Trump Lawyer Questioned About Bid To Rebuff U.S. Capitol Riot Investigation

WASHINGTON, Nov 4 (Reuters) – A U.S. judge questioned Donald Trump’s lawyers on Thursday about their effort to hide hundreds of pages of his White House from a House of Representatives committee investigating the Jan. 6 Capitol riot by a mob of his supporters.

U.S. District Judge Tanya Chutkan is considering the Republican former president’s arguments that phone call records, visitor logs and other materials requested by the Democratic-led committee should be kept confidential.

Chutkan said at the end of the two-hour hearing that she would issue a written decision “expeditiously.”

“This is not only a monumental argument, but it’s one that will have consequences down the line for generations,” Trump lawyer Justin Clark said in his opening remarks.

Clark said the committee’s requests were invalid because they were unrelated to any legislation being considered by Congress.

Chutkan signaled skepticism of that argument, saying “the Jan. 6 riot happened in the Capitol” so Congress had an interest in investigating the attack.

Chutkan seemed particularly inclined to let the committee see Trump’s visitor logs from his final weeks in office.

“We’re not talking about your client’s banking records from before he became president,” the judge said to Clark. “We’re talking about documents that are quintessentially about government business.”

In a potentially positive development for Trump, the judge said some of the committee’s document requests “seem to be very, very broad” and may need to be narrowed.

Chutkan asked House lawyer Douglas Letter why the committee needed Trump campaign polling data from as early as April 2020.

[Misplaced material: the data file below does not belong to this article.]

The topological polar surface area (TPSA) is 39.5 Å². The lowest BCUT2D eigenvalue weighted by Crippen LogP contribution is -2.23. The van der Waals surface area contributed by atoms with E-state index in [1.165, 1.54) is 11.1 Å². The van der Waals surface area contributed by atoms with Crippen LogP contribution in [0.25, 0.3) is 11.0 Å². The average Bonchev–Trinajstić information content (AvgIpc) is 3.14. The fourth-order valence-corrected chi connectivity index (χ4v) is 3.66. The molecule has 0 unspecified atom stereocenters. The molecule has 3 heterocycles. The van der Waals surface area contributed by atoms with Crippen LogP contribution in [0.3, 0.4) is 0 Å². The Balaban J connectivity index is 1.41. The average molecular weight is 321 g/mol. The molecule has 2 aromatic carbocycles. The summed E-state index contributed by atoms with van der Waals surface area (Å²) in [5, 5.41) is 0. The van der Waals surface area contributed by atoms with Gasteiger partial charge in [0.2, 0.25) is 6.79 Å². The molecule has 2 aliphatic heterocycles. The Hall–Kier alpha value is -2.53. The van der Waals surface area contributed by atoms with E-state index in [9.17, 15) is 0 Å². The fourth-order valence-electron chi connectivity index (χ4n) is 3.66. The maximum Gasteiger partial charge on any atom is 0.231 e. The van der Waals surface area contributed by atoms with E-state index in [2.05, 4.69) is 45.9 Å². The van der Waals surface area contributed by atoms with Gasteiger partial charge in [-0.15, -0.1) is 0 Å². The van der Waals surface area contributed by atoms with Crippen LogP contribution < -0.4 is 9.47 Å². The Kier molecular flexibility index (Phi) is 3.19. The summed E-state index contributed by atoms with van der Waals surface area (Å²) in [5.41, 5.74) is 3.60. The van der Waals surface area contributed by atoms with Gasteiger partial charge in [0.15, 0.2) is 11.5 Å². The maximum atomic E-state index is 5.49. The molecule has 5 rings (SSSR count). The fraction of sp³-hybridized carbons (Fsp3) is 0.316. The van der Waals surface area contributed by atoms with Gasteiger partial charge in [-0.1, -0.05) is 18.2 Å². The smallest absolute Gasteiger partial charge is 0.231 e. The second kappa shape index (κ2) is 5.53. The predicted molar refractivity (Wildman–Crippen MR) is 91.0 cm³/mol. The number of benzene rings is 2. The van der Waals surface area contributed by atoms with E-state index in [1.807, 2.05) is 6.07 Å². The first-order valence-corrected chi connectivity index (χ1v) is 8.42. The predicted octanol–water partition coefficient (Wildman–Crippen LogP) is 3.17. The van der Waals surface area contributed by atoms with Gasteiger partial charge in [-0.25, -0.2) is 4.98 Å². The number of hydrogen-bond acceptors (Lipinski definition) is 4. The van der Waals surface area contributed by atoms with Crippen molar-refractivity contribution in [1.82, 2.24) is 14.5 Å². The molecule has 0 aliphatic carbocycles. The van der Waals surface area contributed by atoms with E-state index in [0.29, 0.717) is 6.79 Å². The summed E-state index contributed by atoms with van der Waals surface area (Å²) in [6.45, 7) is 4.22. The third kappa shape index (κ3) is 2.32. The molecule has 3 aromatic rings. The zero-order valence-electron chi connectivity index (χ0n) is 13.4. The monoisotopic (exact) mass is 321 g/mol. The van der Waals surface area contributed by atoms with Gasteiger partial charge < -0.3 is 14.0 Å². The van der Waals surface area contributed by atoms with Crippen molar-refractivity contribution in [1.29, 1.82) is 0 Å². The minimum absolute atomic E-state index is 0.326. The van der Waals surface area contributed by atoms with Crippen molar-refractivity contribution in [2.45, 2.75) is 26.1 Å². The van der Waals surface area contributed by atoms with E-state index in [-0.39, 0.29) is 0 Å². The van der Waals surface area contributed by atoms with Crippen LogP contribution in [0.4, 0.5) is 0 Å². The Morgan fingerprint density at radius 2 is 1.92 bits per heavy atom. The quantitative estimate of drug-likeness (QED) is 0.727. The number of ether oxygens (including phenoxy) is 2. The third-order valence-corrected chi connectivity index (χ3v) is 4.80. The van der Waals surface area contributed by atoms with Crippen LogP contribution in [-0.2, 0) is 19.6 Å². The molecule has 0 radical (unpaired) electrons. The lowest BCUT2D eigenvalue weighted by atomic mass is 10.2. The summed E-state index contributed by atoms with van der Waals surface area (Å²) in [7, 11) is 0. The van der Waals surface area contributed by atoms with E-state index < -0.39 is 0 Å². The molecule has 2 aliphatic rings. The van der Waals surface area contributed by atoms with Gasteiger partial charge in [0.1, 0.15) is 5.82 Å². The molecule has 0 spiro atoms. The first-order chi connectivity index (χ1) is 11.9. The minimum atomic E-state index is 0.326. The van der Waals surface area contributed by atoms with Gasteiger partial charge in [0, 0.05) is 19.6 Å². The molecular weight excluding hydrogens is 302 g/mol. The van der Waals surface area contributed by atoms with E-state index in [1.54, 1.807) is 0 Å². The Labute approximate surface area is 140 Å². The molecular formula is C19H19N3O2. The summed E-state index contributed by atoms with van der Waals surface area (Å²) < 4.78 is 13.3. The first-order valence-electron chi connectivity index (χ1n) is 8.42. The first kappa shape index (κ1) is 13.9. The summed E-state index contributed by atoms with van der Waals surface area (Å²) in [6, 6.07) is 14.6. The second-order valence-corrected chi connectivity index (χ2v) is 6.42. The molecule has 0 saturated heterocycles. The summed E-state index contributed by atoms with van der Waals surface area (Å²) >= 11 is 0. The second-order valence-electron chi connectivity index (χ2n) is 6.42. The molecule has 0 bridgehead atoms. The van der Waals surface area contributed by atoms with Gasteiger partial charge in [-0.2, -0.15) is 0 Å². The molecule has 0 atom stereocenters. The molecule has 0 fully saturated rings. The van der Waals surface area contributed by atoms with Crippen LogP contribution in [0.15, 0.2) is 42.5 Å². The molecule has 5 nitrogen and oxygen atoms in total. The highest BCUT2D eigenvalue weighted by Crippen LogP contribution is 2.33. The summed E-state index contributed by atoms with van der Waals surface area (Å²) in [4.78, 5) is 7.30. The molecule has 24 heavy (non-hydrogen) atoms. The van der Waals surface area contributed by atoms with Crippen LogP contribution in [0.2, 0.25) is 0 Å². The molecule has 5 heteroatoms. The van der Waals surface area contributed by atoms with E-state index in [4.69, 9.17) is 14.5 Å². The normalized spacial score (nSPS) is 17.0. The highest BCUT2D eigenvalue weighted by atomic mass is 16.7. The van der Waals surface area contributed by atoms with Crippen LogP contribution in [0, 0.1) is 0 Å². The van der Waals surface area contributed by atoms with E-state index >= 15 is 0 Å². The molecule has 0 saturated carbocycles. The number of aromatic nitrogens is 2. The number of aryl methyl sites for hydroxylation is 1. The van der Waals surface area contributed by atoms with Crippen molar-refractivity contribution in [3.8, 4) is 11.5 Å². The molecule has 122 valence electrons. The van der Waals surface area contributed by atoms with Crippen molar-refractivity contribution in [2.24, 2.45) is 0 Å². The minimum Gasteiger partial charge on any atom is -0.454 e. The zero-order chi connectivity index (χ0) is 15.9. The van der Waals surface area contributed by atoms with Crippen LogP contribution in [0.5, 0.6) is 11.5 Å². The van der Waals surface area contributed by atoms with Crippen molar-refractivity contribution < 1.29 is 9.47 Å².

Letter said the data would shed light on when and why Trump decided to amplify false claims that the November 2020 election was rigged against him. But Chutkan responded that there “must be some limit” to the documents the committee can seek.

Trump on Oct. 18 sued the nine-member select House committee, arguing that the requested materials were covered by a legal doctrine known as executive privilege that protects the confidentiality of some White House communications.

The committee requested the materials from the U.S. National Archives, which holds the records.

Democratic Representative Bennie Thompson, the committee’s chairman, and Republican Representative Liz Cheney, its vice chair, said in a statement after the filing of the lawsuit that Trump was seeking to “delay and obstruct” the investigation.

“It’s hard to imagine a more compelling public interest than trying to get answers about an attack on our democracy and an attempt to overturn the results of an election,” Cheney and Thompson said.

Trump gave an incendiary speech before the deadly riot repeating his false claims that the November 2020 election was stolen from him through widespread voting fraud and urging his supporters to go to the Capitol and “fight like hell” to “stop the steal.” His supporters stormed the Capitol in a failed bid to prevent Congress from formally certifying Joe Biden’s election victory. Biden entered the White House on Jan. 20.

The committee has said it needs the requested materials to understand the role Trump may have played in fomenting the riot. It has said the requests are within its powers and driven by the legislative purpose of understanding the facts and causes surrounding the riot and developing legislation to guard against a similar assault in the future.

About 700 people face criminal charges stemming from the riot.

The House on Oct. 21 voted to hold Trump’s former chief strategist, Steve Bannon, in contempt of Congress for refusing to cooperate with the investigation, citing Trump’s insistence – disputed by some legal scholars – that his communications are protected by executive privilege.

The Justice Department must now decide whether to bring criminal charges against Bannon.

(Reporting by Jan Wolfe in Washington; Editing by Will Dunham and Howard Goller)

What do you think?

Written by Reuters


Leave a Reply

Your email address will not be published. Required fields are marked *



Pfizer Says Antiviral Pill Cuts Risk of Severe COVID-19 by 89%

U.S. Supreme Court Weighs Free-Speech Fight Over Texas College Censure